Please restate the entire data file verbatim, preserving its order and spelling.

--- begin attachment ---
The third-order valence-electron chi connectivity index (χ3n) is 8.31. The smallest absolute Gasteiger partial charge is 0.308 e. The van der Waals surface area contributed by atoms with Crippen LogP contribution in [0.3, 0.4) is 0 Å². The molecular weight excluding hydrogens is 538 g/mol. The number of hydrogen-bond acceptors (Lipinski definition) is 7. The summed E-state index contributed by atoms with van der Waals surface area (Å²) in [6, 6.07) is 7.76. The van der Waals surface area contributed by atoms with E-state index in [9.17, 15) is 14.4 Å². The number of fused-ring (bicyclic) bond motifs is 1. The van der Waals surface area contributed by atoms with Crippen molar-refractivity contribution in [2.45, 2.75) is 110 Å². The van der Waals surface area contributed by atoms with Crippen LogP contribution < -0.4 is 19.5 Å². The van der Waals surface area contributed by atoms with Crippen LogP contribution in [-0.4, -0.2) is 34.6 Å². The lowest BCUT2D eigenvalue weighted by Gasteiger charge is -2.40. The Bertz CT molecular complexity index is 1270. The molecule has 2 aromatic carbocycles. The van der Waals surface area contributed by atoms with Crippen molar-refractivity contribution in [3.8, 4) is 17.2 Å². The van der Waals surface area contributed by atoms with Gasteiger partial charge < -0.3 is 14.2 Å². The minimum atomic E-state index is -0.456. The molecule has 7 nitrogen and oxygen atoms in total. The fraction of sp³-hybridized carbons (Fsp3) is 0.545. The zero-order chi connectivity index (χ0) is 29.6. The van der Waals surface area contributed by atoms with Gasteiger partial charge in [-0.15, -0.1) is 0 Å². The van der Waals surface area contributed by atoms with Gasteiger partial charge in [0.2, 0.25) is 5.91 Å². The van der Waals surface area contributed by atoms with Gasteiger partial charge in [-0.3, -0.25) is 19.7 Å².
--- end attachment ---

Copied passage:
The third-order valence-electron chi connectivity index (χ3n) is 8.31. The smallest absolute Gasteiger partial charge is 0.308 e. The van der Waals surface area contributed by atoms with Crippen LogP contribution in [0.3, 0.4) is 0 Å². The molecular weight excluding hydrogens is 538 g/mol. The number of hydrogen-bond acceptors (Lipinski definition) is 7. The summed E-state index contributed by atoms with van der Waals surface area (Å²) in [6, 6.07) is 7.76. The van der Waals surface area contributed by atoms with E-state index in [9.17, 15) is 14.4 Å². The number of fused-ring (bicyclic) bond motifs is 1. The van der Waals surface area contributed by atoms with Crippen molar-refractivity contribution in [2.45, 2.75) is 110 Å². The van der Waals surface area contributed by atoms with Crippen LogP contribution < -0.4 is 19.5 Å². The van der Waals surface area contributed by atoms with Crippen LogP contribution in [-0.4, -0.2) is 34.6 Å². The lowest BCUT2D eigenvalue weighted by Gasteiger charge is -2.40. The Bertz CT molecular complexity index is 1270. The molecule has 2 aromatic carbocycles. The van der Waals surface area contributed by atoms with Crippen molar-refractivity contribution in [3.8, 4) is 17.2 Å². The van der Waals surface area contributed by atoms with Gasteiger partial charge < -0.3 is 14.2 Å². The minimum atomic E-state index is -0.456. The molecule has 7 nitrogen and oxygen atoms in total. The fraction of sp³-hybridized carbons (Fsp3) is 0.545. The zero-order chi connectivity index (χ0) is 29.6. The van der Waals surface area contributed by atoms with Gasteiger partial charge in [-0.15, -0.1) is 0 Å². The van der Waals surface area contributed by atoms with Gasteiger partial charge in [0.2, 0.25) is 5.91 Å². The van der Waals surface area contributed by atoms with Gasteiger partial charge in [-0.3, -0.25) is 19.7 Å².